I just watched Frozen. It’s about what you would expect. Well, that’s not exactly true. The script was certainly far less carefully crafted than most animated features. And it does seem to be falling into what seems to be a trend in animation: plot padding. There is far too much action for action’s sake. Scenes go on far too long with nothing happening even as the story leaves enormous amounts of material unexplained. And its attempts at humor are obvious and blunt.
But unlike most animated features, Frozen does not just have songs in it; it is a musical in its own right. It would be quite easy to turn this into a Broadway musical. And shockingly, I think it would work. Unlike most dramatic songs these days, the ones that fill Frozen are mostly quite good. “For the First Time in Forever” and “Fixer Upper” really stand out as catchy without being cliched. Of course, there are also songs that are straight genre like “Love Is an Open Door” and “Let it Go” which could have easily have been written by Elton John and Tim Rice. But not every song can be a winner, and many my favorite musicals have only a few standout songs.
The songs were written by the husband and wife songwriting team of Robert Lopez and Kristen Anderson-Lopez. I’ve never heard of them before, but then I don’t stay up on this kind of thing anymore. I get the impression they haven’t worked much together before Frozen, so that may have added a little spark to the work. I don’t expect great things in the future, not because they aren’t talented, but because musical songwriting is a field that will accept just about anything passably professional. Great art need not apply—or even reasonably interesting tunes or lyrics.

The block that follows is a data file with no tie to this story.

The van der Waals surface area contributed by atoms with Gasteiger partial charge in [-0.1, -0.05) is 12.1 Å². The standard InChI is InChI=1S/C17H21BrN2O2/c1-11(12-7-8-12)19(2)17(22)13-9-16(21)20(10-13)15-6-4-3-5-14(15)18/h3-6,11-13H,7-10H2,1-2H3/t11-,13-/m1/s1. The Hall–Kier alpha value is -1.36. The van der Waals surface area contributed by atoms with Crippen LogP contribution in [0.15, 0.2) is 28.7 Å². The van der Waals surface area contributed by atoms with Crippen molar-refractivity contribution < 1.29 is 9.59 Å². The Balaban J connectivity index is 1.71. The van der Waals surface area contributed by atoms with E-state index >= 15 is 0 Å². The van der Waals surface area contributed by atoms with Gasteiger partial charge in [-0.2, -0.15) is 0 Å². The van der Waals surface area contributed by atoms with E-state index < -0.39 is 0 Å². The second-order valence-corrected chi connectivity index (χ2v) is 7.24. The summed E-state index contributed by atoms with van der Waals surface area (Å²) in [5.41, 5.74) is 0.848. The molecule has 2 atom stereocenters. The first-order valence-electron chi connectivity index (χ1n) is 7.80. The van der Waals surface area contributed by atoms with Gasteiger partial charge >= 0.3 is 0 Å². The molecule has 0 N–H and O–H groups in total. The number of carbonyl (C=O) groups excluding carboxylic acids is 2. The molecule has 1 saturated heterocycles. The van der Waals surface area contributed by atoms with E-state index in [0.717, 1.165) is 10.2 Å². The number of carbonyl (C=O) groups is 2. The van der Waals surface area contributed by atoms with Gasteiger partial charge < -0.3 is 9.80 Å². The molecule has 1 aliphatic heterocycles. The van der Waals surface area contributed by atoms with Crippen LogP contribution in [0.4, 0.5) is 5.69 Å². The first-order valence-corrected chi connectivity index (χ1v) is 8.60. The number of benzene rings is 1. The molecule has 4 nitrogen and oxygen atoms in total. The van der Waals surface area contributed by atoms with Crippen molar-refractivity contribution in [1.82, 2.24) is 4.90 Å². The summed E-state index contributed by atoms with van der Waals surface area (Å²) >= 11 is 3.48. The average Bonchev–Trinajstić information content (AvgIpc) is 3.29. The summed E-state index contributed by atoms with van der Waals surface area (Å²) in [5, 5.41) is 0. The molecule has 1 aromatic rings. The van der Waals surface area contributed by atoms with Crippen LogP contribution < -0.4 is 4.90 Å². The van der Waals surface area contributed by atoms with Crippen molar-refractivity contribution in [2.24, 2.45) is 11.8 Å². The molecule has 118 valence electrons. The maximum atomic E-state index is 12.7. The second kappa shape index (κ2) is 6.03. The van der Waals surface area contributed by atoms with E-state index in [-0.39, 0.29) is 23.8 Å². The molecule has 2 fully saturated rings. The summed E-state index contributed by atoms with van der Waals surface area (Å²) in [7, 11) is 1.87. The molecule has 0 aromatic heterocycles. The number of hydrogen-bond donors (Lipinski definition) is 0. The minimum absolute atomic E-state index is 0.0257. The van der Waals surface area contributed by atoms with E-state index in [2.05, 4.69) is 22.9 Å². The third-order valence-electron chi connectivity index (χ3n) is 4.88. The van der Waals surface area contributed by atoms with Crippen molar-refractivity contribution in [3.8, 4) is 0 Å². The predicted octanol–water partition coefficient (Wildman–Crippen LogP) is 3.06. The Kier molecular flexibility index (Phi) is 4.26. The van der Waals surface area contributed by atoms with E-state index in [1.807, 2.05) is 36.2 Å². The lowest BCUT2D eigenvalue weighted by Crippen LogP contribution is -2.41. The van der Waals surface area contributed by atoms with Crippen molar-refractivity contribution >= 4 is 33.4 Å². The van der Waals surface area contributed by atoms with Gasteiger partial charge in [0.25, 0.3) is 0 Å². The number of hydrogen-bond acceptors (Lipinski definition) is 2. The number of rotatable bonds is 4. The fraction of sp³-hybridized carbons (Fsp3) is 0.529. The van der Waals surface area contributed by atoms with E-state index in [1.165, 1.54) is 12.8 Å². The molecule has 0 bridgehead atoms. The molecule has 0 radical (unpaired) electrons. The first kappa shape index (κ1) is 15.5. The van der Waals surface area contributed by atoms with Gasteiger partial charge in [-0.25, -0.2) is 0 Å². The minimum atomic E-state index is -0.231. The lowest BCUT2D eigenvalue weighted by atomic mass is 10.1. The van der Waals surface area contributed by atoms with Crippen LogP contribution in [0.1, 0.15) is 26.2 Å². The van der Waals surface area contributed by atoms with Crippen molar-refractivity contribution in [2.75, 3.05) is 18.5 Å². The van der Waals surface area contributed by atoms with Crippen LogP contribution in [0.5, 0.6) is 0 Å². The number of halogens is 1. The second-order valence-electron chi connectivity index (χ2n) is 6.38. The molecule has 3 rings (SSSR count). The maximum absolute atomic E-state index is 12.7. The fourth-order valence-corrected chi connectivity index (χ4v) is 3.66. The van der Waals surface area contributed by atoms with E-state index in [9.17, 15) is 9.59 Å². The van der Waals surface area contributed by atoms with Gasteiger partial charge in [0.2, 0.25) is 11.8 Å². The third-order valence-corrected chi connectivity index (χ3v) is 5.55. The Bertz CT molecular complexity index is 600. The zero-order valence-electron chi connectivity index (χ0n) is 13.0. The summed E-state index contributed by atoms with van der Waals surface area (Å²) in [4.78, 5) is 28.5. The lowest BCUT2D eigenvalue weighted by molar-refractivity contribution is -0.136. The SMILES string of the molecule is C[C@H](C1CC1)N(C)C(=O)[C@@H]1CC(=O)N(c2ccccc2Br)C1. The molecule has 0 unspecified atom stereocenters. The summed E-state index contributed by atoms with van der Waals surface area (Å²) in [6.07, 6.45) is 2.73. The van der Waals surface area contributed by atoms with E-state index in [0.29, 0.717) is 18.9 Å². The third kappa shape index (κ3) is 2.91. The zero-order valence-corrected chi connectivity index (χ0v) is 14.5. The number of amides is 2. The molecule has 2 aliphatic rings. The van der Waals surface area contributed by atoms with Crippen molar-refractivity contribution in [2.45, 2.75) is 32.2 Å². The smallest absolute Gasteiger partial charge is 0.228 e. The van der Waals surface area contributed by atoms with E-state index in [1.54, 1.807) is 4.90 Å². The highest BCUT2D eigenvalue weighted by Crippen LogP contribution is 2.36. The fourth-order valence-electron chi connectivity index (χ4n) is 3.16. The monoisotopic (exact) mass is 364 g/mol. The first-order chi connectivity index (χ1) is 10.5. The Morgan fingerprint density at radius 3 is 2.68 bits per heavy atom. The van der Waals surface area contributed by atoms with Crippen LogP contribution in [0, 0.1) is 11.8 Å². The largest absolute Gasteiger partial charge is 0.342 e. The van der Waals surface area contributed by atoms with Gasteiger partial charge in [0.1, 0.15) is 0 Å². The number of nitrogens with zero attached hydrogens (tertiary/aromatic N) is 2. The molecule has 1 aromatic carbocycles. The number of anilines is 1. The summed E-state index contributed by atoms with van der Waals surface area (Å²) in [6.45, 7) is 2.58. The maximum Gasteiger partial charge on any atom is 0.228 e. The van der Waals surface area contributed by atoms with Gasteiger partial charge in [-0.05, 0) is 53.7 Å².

It would be nice if musicals could move in some different directions. I’ve thought for a long time that there is room for very small musicals. And maybe they are out there being done and I just don’t know about it. You know: something like The Fantasticks, but with the ability to use the songs in new ways and to not be limited to a certain kind of song. To some extent, I think Godspell (see my discussion: Godspell Positive Vision of Christianity) fit that bill, at least for that moment. And then, we got a whole bunch more of that.
It seems to me that when it comes to a musical, almost everything is off limits. Certainly there’s a reason for that: people like them as they are; they are popular. But given that you could produce a musical with exotic music and a challenging plot for almost nothing, I wonder that people don’t. I wouldn’t expect to see such things on DVD, but maybe at Berkeley Rep? Maybe if one-tenth the effort that goes into making Shakespeare vital went into making interesting musicals, we’d have a revolution. Meanwhile, I’m just pleased when a Disney musical has a couple of catchy tunes and nothing that really offends me.